Estrogen is a family of hormones with several members, including estrone, 17β-estradiol, and estriol, each with distinct roles in the human body. This article explores the production and influence of estrone, 17β-estradiol, and estriol on fat distribution, as well as how these hormones are affected during menopause, including the shift from 17β-estradiol to estrone and the unique role of estriol.
1. Estrone, 17β-Estradiol, and Estriol Production
Estrone, 17β-estradiol, and estriol are three essential estrogen hormones produced in the body. These hormones are synthesized primarily in the ovaries, but they can also be produced in various tissues through a process called aromatization, where androgens are converted into estrogens.
2. Estrogen's Influence on Fat Distribution
Estrogens, including estrone, 17β-estradiol, and estriol, play a crucial role in regulating fat distribution in the body. Women typically have a higher percentage of subcutaneous fat (fat under the skin) and a lower percentage of visceral fat (fat around organs) compared to men. Estrogens help maintain this distribution.
3. Estrone, 17β-Estradiol, Estriol, and Fat Distribution
- Estrone: It contributes to fat distribution and helps preserve the subcutaneous fat layer, contributing to the characteristic fat distribution seen in women.
- 17β-Estradiol: This hormone is particularly potent and has a more pronounced influence on fat distribution. It helps maintain a healthy ratio of subcutaneous to visceral fat, promoting a feminine body shape.
- Estriol: Estriol is a unique estrogen primarily produced during pregnancy. Its role in fat distribution is less understood, but it is known for its role in maintaining a healthy pregnancy and supporting fetal development.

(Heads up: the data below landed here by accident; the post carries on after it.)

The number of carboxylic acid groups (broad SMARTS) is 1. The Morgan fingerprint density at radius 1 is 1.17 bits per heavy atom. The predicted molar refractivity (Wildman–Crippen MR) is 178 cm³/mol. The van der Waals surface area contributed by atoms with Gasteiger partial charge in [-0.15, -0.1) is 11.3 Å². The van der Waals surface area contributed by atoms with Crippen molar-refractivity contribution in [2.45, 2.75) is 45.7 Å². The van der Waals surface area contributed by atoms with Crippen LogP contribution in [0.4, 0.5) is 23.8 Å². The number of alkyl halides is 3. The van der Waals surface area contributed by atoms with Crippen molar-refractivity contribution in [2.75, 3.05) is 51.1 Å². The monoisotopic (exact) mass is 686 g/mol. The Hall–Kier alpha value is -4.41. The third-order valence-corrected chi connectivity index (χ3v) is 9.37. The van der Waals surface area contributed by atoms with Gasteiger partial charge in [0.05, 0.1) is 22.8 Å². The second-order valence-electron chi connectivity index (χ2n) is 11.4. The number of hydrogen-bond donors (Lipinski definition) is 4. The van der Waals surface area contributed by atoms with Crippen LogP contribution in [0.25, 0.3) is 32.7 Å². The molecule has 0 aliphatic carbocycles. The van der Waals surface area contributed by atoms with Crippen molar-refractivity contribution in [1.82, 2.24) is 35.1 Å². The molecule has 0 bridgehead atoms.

4. Shift in Hormone Production During Menopause
During menopause, there is a significant shift in hormonal production. Before menopause, 17β-estradiol is the predominant estrogen hormone, contributing to the maintenance of female secondary sexual characteristics and overall health.
However, as women enter and progress through menopause, ovarian function declines. This results in a reduction in the production of 17β-estradiol, the potent form of estrogen. Consequently, estrone becomes the more predominant estrogen hormone during menopause, with a decrease in estriol production.
5. Menopause and Fat Distribution
The hormonal changes during menopause can affect fat distribution. As 17β-estradiol levels decline, there can be an increase in visceral fat, including belly fat. The shift from 17β-estradiol to estrone as the predominant hormone may contribute to changes in body composition, and the role of estriol in this context is still an area of ongoing research.
Estrone, 17β-estradiol, and estriol are vital members of the estrogen hormone family, each contributing to fat distribution and overall health. Understanding how these hormones are produced and their influence on the body, especially during menopause, and the unique role of estriol, is essential for managing changes in body composition and overall health during this life stage.
By Dr Purity Carr
GP & Menopause Doctor